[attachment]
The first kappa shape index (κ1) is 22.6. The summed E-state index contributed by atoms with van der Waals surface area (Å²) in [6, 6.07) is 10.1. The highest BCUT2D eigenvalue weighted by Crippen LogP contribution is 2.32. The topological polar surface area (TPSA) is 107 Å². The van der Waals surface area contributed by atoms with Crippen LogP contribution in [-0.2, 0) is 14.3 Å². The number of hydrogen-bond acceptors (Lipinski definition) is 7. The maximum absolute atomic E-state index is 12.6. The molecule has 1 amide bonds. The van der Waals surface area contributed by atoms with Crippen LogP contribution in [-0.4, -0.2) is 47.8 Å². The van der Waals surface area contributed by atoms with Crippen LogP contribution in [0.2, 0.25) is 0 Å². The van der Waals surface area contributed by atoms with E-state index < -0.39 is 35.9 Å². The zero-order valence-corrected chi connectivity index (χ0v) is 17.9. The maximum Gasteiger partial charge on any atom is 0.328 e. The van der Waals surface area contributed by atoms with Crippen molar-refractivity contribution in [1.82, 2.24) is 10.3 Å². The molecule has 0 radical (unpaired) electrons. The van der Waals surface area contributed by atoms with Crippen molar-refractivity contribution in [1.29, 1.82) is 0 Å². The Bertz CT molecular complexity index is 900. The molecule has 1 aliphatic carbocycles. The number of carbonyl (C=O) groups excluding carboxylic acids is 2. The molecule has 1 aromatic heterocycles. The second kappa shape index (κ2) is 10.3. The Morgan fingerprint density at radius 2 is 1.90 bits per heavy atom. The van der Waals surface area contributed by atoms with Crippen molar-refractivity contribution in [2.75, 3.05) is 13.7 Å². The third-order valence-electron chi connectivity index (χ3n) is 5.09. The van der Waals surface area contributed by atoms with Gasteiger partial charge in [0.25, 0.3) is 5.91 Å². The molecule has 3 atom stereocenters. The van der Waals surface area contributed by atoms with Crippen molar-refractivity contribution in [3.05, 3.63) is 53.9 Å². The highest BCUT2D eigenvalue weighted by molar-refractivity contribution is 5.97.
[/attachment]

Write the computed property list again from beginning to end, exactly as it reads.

The first kappa shape index (κ1) is 22.6. The summed E-state index contributed by atoms with van der Waals surface area (Å²) in [6, 6.07) is 10.1. The highest BCUT2D eigenvalue weighted by Crippen LogP contribution is 2.32. The topological polar surface area (TPSA) is 107 Å². The van der Waals surface area contributed by atoms with Crippen LogP contribution in [-0.2, 0) is 14.3 Å². The number of hydrogen-bond acceptors (Lipinski definition) is 7. The maximum absolute atomic E-state index is 12.6. The molecule has 1 amide bonds. The van der Waals surface area contributed by atoms with Crippen LogP contribution in [-0.4, -0.2) is 47.8 Å². The van der Waals surface area contributed by atoms with Crippen LogP contribution in [0.2, 0.25) is 0 Å². The van der Waals surface area contributed by atoms with E-state index < -0.39 is 35.9 Å². The zero-order valence-corrected chi connectivity index (χ0v) is 17.9. The maximum Gasteiger partial charge on any atom is 0.328 e. The van der Waals surface area contributed by atoms with Crippen molar-refractivity contribution in [1.82, 2.24) is 10.3 Å². The molecule has 0 radical (unpaired) electrons. The van der Waals surface area contributed by atoms with Crippen molar-refractivity contribution in [1.29, 1.82) is 0 Å². The Bertz CT molecular complexity index is 900. The molecule has 1 aliphatic carbocycles. The number of carbonyl (C=O) groups excluding carboxylic acids is 2. The molecule has 1 aromatic heterocycles. The second kappa shape index (κ2) is 10.3. The Morgan fingerprint density at radius 2 is 1.90 bits per heavy atom. The van der Waals surface area contributed by atoms with Crippen molar-refractivity contribution in [2.75, 3.05) is 13.7 Å². The third-order valence-electron chi connectivity index (χ3n) is 5.09. The van der Waals surface area contributed by atoms with Gasteiger partial charge in [0.25, 0.3) is 5.91 Å². The molecule has 3 atom stereocenters. The van der Waals surface area contributed by atoms with Crippen molar-refractivity contribution in [3.05, 3.63) is 53.9 Å². The highest BCUT2D eigenvalue weighted by molar-refractivity contribution is 5.97.